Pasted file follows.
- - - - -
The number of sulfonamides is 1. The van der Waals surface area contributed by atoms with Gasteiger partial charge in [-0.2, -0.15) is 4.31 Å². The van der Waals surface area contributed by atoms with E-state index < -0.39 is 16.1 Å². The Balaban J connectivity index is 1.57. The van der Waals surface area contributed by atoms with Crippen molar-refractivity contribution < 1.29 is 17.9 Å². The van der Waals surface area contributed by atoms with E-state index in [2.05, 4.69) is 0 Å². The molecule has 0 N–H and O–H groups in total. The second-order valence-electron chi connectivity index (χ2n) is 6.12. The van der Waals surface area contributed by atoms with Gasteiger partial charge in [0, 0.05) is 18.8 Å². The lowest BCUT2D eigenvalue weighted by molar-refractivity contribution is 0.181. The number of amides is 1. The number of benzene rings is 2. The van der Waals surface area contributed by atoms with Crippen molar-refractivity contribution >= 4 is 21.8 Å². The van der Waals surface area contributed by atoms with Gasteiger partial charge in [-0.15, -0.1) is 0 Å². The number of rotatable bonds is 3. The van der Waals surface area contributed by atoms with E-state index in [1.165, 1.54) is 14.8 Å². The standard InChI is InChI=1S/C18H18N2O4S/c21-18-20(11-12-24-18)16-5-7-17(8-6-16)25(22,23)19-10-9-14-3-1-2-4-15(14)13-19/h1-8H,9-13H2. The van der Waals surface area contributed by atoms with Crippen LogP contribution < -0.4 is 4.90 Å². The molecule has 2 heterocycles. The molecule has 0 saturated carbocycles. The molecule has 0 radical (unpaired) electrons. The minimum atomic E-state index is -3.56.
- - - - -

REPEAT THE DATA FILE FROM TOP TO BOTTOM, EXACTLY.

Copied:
The number of sulfonamides is 1. The van der Waals surface area contributed by atoms with Gasteiger partial charge in [-0.2, -0.15) is 4.31 Å². The van der Waals surface area contributed by atoms with E-state index < -0.39 is 16.1 Å². The Balaban J connectivity index is 1.57. The van der Waals surface area contributed by atoms with Crippen molar-refractivity contribution < 1.29 is 17.9 Å². The van der Waals surface area contributed by atoms with E-state index in [2.05, 4.69) is 0 Å². The molecule has 0 N–H and O–H groups in total. The second-order valence-electron chi connectivity index (χ2n) is 6.12. The van der Waals surface area contributed by atoms with Gasteiger partial charge in [0, 0.05) is 18.8 Å². The lowest BCUT2D eigenvalue weighted by molar-refractivity contribution is 0.181. The number of amides is 1. The number of benzene rings is 2. The van der Waals surface area contributed by atoms with Crippen molar-refractivity contribution >= 4 is 21.8 Å². The van der Waals surface area contributed by atoms with Gasteiger partial charge in [-0.15, -0.1) is 0 Å². The number of rotatable bonds is 3. The van der Waals surface area contributed by atoms with E-state index in [1.165, 1.54) is 14.8 Å². The standard InChI is InChI=1S/C18H18N2O4S/c21-18-20(11-12-24-18)16-5-7-17(8-6-16)25(22,23)19-10-9-14-3-1-2-4-15(14)13-19/h1-8H,9-13H2. The van der Waals surface area contributed by atoms with Crippen LogP contribution < -0.4 is 4.90 Å². The molecule has 2 heterocycles. The molecule has 0 saturated carbocycles. The molecule has 0 radical (unpaired) electrons. The minimum atomic E-state index is -3.56.